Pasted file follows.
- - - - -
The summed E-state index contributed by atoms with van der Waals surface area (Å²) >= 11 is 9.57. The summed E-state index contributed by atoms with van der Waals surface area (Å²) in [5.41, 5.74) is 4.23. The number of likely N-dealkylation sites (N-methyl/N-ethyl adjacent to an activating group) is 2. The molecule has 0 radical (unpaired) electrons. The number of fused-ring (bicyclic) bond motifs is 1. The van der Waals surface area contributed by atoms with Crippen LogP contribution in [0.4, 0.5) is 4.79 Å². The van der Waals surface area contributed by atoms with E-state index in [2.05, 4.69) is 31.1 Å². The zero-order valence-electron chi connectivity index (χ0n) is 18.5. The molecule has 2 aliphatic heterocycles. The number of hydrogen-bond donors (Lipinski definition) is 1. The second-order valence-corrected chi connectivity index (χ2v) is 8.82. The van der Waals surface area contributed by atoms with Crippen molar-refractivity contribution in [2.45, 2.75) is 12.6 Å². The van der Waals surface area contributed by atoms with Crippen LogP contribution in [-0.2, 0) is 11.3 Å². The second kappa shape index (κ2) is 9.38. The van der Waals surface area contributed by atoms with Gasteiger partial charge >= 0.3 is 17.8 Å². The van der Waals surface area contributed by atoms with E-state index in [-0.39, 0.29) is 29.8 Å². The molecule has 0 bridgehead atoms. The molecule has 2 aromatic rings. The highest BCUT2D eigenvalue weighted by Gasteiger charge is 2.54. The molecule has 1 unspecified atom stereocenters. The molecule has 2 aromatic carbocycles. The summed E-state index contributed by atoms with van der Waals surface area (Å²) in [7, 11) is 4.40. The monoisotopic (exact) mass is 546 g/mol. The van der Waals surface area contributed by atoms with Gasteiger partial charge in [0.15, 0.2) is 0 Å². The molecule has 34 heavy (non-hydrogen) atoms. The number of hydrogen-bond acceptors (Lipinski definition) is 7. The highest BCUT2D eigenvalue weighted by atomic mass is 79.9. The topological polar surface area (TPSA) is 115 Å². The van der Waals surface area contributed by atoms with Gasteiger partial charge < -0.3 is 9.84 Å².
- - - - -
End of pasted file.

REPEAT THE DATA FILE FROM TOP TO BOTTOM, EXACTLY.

The summed E-state index contributed by atoms with van der Waals surface area (Å²) >= 11 is 9.57. The summed E-state index contributed by atoms with van der Waals surface area (Å²) in [5.41, 5.74) is 4.23. The number of likely N-dealkylation sites (N-methyl/N-ethyl adjacent to an activating group) is 2. The molecule has 0 radical (unpaired) electrons. The number of fused-ring (bicyclic) bond motifs is 1. The van der Waals surface area contributed by atoms with Crippen LogP contribution in [0.4, 0.5) is 4.79 Å². The van der Waals surface area contributed by atoms with E-state index in [2.05, 4.69) is 31.1 Å². The zero-order valence-electron chi connectivity index (χ0n) is 18.5. The molecule has 2 aliphatic heterocycles. The number of hydrogen-bond donors (Lipinski definition) is 1. The second-order valence-corrected chi connectivity index (χ2v) is 8.82. The van der Waals surface area contributed by atoms with Crippen molar-refractivity contribution in [2.45, 2.75) is 12.6 Å². The van der Waals surface area contributed by atoms with Crippen LogP contribution in [-0.2, 0) is 11.3 Å². The second kappa shape index (κ2) is 9.38. The van der Waals surface area contributed by atoms with Gasteiger partial charge >= 0.3 is 17.8 Å². The van der Waals surface area contributed by atoms with E-state index in [-0.39, 0.29) is 29.8 Å². The molecule has 0 bridgehead atoms. The molecule has 2 aromatic rings. The highest BCUT2D eigenvalue weighted by Gasteiger charge is 2.54. The molecule has 1 unspecified atom stereocenters. The molecule has 2 aromatic carbocycles. The summed E-state index contributed by atoms with van der Waals surface area (Å²) in [7, 11) is 4.40. The monoisotopic (exact) mass is 546 g/mol. The van der Waals surface area contributed by atoms with Gasteiger partial charge in [0.15, 0.2) is 0 Å². The molecule has 34 heavy (non-hydrogen) atoms. The number of hydrogen-bond acceptors (Lipinski definition) is 7. The highest BCUT2D eigenvalue weighted by atomic mass is 79.9. The topological polar surface area (TPSA) is 115 Å². The van der Waals surface area contributed by atoms with Gasteiger partial charge < -0.3 is 9.84 Å².